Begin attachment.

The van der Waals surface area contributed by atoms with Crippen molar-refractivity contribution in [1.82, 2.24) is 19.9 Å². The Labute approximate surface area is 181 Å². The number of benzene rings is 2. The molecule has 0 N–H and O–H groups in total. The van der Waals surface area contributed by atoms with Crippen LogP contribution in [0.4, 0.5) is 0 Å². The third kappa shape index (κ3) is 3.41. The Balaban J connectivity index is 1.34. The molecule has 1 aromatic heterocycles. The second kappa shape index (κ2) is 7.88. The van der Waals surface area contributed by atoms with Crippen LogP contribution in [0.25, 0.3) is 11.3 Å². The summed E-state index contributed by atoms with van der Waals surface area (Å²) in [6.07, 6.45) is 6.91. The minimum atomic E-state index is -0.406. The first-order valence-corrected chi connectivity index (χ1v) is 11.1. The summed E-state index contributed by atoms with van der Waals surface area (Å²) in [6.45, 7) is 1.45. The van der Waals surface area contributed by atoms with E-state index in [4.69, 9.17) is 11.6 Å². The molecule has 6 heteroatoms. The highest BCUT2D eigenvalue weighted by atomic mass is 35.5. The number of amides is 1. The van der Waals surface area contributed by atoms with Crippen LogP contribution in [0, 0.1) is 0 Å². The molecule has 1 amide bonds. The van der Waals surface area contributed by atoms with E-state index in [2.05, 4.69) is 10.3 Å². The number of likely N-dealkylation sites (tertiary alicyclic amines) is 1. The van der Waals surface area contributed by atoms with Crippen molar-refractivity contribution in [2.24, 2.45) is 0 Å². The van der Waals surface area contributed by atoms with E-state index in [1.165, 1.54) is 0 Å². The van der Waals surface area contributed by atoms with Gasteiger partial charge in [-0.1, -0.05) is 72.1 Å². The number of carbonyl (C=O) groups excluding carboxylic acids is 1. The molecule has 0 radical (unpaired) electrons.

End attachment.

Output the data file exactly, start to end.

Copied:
The van der Waals surface area contributed by atoms with Crippen molar-refractivity contribution in [1.82, 2.24) is 19.9 Å². The Labute approximate surface area is 181 Å². The number of benzene rings is 2. The molecule has 0 N–H and O–H groups in total. The van der Waals surface area contributed by atoms with Crippen LogP contribution in [0.4, 0.5) is 0 Å². The third kappa shape index (κ3) is 3.41. The Balaban J connectivity index is 1.34. The molecule has 1 aromatic heterocycles. The second kappa shape index (κ2) is 7.88. The van der Waals surface area contributed by atoms with Crippen LogP contribution in [0.25, 0.3) is 11.3 Å². The summed E-state index contributed by atoms with van der Waals surface area (Å²) in [6.07, 6.45) is 6.91. The minimum atomic E-state index is -0.406. The first-order valence-corrected chi connectivity index (χ1v) is 11.1. The summed E-state index contributed by atoms with van der Waals surface area (Å²) in [6.45, 7) is 1.45. The van der Waals surface area contributed by atoms with E-state index in [4.69, 9.17) is 11.6 Å². The molecule has 6 heteroatoms. The highest BCUT2D eigenvalue weighted by atomic mass is 35.5. The number of amides is 1. The van der Waals surface area contributed by atoms with Crippen LogP contribution in [0, 0.1) is 0 Å². The molecule has 1 amide bonds. The van der Waals surface area contributed by atoms with E-state index in [2.05, 4.69) is 10.3 Å². The number of likely N-dealkylation sites (tertiary alicyclic amines) is 1. The van der Waals surface area contributed by atoms with Crippen molar-refractivity contribution in [2.24, 2.45) is 0 Å². The van der Waals surface area contributed by atoms with E-state index in [1.165, 1.54) is 0 Å². The van der Waals surface area contributed by atoms with Gasteiger partial charge in [-0.1, -0.05) is 72.1 Å². The number of carbonyl (C=O) groups excluding carboxylic acids is 1. The molecule has 0 radical (unpaired) electrons.